How India’s drug regulatory regime can ensure greater credibility for our pharma industry

Source: This post is created based on the article “How India’s drug regulatory regime can ensure greater credibility for our pharma industry” published in Indian Express on 18th May 2023.

Syllabus Topic: GS Paper 2 – Government policies and interventions for development in various sectors

Context: In the absence of effective regulations of pharmaceuticals industry, many casualties have taken place due to consumption of faulty medicines.

In January 2020, 12 children in Jammu died after consuming contaminated medicine manufactured by Digital Vision.

6 months later, a two-year-old from Himachal Pradesh died after consuming Cofset cough syrup, manufactured from the same company.

What are the issues associated with regulating pharmaceutical industry?

India has 36 drug regulatory bodies; however, an alarming number of drugs have recently failed to meet quality standards. For example, in February 2021, Global Pharma Healthcare had to recall a batch of eye drops exported to the US due to links with vision loss. Indian manufactured cough syrups caused many deaths in Gambia and Uzbekistan in 2022

Between November 2019 and November 2022, the US FDA raised 60 Official Action Indications (OAIs) against Indian pharmaceutical companies. It was found that procedures to prevent microbiological contamination of drugs were not established or followed. Also, environmental monitoring programmes do not include measures to control fungal contamination.

Some of these actions led to import alerts preventing them from supplying to the US market. These compliance failures can jeopardize India’s reputation as a reliable drug manufacturing nation.

3 per cent of all drugs in routine use — for hypertension, allergies and bacterial infections — were found to be substandard by regulatory inspectors.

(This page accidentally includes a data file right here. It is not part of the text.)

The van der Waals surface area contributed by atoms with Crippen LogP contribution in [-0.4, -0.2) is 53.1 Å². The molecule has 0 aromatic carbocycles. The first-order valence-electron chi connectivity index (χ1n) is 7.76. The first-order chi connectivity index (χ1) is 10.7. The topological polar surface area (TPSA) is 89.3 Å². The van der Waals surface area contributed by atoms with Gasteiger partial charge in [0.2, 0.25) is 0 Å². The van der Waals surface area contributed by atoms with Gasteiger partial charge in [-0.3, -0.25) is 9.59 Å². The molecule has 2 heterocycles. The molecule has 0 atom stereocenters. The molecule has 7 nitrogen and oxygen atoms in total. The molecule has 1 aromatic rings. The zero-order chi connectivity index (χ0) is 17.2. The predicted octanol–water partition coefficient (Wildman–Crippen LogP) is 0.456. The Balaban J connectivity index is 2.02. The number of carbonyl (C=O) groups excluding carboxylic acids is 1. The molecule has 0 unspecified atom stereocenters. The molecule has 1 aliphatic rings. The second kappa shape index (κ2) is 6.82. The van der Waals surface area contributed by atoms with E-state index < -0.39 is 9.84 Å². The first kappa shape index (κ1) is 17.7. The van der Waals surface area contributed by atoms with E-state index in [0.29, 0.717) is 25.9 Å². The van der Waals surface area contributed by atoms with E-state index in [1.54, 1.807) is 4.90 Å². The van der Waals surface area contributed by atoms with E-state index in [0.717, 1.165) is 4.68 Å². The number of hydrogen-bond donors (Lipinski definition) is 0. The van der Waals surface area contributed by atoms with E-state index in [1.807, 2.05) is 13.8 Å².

What steps can be taken by government?

Despite the negative publicity, several countries still seek access to Indian generics. Therefore, the Indian pharmaceutical industry must take up the challenge and strive for zero defects in its products.

First, the Drugs and Cosmetics Act (1940) should be amended, and a centralised drug database should be created for effective surveillance of all pharmaceutical manufacturers.

Second, India’s 36 regional regulators should be merged into a single body.

Third, setting common standards across states could help reduce the risk of inconsistent regulatory enforcement.

Fourth, India has more than 10000 pharmaceutical manufacturing units. To cover all, additional budgetary support is needed to enhance inspection teams and enable more frequent quality-related inspections.

Fifth, increased transparency and credibility is required by public access to detailed notes of drug application reviews, past violations, inspection records, and failure history.

Sixth, there should be clear penalties for firms exporting spurious drugs, a public database of safety data, and a national law on drug recall.

Seventh, the Central Drugs Standard Control Organisation (CDSCO) needs to be reinforced with statutory backing and should be independent.

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